Ideal Home Life - online book

A valuable and well-organized system for home education(homeschooling) 3 to 12 years.

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66                            IDEAL HOME LIFE
then suddenly one side tries to pull the other forward, so as to force one of their number to touch the hassock, and to upset it. The struggle that necessarily ensues is a source of great fun, causing even more merriment to spectators than to the players themselves. At last, in spite of the utmost dexterity, down goes the hassock or cushion, whichever it may be. Some one's foot is sure to touch it before very long, when the unfortunate individual is dismissed from the circle, and compelled to pay a forfeit.
Hands Up, or Up Jenkins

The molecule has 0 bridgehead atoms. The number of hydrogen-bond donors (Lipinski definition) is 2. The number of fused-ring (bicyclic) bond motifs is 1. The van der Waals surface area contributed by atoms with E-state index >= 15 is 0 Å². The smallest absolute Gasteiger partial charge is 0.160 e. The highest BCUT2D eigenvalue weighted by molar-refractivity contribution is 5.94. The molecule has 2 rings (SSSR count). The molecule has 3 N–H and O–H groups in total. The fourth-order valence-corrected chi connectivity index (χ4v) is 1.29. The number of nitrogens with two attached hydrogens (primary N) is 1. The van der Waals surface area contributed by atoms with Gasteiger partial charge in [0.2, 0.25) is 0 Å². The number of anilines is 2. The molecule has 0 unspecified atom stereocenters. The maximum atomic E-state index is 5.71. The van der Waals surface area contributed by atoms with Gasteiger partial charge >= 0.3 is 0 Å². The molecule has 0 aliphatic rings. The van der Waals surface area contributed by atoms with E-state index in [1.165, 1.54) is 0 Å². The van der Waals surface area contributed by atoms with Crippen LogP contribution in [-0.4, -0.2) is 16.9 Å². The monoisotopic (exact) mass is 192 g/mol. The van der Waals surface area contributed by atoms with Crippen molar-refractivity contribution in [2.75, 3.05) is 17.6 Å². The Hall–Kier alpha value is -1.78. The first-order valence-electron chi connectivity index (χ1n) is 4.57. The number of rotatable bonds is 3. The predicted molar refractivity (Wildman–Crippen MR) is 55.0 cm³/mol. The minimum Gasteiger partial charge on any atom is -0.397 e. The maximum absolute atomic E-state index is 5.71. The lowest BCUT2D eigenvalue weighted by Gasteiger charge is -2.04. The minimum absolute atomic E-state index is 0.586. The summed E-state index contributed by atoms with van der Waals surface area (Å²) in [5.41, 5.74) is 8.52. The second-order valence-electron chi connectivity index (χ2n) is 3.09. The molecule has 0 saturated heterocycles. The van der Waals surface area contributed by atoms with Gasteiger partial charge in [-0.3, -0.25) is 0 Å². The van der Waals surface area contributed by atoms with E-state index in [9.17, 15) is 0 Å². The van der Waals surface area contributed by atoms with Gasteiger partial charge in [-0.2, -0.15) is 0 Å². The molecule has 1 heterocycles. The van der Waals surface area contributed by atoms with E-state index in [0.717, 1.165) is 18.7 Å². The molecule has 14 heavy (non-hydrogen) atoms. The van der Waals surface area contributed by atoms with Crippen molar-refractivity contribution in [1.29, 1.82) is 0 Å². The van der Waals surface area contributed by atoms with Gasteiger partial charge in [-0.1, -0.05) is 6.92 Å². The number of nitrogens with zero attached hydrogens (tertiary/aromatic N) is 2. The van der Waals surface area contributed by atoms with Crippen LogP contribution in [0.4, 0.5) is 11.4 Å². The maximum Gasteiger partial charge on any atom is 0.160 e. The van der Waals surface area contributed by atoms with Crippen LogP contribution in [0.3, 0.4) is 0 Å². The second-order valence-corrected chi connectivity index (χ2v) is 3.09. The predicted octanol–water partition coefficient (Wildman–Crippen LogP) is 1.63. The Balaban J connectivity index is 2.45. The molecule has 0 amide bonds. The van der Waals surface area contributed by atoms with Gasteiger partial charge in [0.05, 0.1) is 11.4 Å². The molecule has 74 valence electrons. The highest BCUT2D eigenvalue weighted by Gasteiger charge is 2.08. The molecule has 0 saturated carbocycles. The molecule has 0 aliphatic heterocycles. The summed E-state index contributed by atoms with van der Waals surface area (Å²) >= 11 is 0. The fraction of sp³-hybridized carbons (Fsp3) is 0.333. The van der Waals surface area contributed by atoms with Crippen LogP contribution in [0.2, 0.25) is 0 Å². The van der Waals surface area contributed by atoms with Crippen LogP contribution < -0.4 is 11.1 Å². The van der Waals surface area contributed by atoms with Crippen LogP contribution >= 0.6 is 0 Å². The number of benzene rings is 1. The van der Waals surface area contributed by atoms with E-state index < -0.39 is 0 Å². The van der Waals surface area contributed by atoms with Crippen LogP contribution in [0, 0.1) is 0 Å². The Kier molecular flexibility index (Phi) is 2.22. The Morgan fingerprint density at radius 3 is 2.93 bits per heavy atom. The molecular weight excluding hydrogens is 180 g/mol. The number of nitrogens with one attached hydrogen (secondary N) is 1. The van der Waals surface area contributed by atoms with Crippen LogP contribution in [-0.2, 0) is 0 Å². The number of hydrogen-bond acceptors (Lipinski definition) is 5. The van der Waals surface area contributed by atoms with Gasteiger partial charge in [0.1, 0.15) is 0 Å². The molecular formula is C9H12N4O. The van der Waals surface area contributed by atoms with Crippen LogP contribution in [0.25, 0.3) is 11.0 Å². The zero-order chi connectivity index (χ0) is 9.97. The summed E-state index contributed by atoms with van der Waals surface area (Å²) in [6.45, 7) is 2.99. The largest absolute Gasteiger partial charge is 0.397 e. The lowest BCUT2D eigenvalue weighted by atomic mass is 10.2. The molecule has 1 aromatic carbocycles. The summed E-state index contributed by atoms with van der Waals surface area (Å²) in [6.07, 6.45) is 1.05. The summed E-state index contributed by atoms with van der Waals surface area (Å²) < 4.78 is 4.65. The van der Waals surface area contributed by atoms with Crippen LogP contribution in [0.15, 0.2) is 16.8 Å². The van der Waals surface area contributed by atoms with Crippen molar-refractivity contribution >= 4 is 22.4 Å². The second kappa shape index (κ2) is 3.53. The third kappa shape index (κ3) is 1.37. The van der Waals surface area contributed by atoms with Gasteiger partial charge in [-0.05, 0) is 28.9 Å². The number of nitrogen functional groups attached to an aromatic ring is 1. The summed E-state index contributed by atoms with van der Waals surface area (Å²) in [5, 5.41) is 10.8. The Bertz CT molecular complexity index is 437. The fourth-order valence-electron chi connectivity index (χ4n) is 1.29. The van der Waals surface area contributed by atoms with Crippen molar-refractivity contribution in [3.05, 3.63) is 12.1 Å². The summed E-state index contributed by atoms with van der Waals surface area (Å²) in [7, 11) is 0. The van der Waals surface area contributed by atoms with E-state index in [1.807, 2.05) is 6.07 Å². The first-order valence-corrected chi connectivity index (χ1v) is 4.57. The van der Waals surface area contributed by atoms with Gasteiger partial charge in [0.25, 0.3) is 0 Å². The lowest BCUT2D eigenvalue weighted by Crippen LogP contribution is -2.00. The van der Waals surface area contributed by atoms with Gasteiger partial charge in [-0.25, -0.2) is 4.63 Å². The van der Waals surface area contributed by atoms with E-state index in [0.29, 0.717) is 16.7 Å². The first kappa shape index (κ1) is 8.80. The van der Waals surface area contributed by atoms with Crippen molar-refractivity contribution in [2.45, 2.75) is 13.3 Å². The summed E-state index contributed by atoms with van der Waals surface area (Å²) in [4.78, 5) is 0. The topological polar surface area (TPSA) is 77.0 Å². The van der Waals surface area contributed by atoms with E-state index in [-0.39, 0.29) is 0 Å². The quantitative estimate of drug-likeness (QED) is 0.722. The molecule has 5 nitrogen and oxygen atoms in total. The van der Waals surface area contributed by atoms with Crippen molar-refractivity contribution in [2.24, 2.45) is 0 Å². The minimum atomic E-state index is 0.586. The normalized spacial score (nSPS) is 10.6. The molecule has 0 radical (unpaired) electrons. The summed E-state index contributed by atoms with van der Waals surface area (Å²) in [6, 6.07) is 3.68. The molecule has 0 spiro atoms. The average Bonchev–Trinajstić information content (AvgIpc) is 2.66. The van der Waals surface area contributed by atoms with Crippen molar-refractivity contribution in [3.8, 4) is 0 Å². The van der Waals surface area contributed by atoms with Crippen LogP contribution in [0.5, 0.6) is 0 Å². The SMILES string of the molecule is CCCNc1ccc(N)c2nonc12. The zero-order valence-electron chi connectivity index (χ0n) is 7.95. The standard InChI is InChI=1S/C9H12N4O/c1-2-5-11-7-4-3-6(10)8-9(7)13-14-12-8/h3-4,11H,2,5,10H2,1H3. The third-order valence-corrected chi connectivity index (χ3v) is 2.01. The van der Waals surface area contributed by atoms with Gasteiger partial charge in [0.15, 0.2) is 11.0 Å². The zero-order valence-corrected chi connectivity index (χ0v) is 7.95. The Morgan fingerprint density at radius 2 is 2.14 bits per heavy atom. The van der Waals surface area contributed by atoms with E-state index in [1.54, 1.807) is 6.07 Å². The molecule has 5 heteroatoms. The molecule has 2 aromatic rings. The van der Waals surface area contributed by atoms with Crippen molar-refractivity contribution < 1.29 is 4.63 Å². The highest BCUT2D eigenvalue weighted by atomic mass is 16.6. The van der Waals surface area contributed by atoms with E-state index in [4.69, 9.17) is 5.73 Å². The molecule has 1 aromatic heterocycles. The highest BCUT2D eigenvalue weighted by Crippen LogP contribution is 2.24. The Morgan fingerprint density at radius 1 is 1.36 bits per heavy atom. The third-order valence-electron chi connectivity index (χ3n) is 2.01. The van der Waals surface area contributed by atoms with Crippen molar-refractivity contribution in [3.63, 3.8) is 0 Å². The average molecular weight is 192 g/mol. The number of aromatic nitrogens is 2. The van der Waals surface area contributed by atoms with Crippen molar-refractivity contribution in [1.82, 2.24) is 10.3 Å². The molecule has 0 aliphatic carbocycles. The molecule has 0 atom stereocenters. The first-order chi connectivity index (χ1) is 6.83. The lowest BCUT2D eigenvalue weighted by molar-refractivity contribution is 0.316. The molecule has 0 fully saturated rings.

The company seat themselves around a table, the opposite sides being opponents. Each side chooses a captain. The captain on one side conceals a piece of money (a silver quarter is best) in one hand. Holding up both hands, he asks the othef side which of the hands it is in. If the other side guess aright the quarter is passed over, and they begin the game as follows: All the hands of that side are hidden under the table while the quarter is given to one of the number. The captain on the other side calls, " Hands up!" or, " Up, Jenkins!" Immediately the closed hands of all the party are held high, arms being verti­cal. They are held in this position while the opposing party view them. The captain then calls, " Down, Jenkins!" Every hand comes down flat on the table with open palms. The opposing party then try to locate the quarter, the side assisting their captain to guess. If the guess is right the quarter is passed over to the other side, but if the guess is wrong all the hands that are on the table are counted and noted for a score, and the quarter is retained. The same thing is gone over again until the money is located and passed over. The side trying to gain the quarter can, instead of locating it immediately, request certain ones to take off their hands, which makes fewer counts against them in case of failure to locate. But if they require certain hands to remove, and the money is under them, the hands remaining are counted against them, and the quarter is still retained until the other side locates it correctiy. The side hav­ing the largest score, of course, wins the game.
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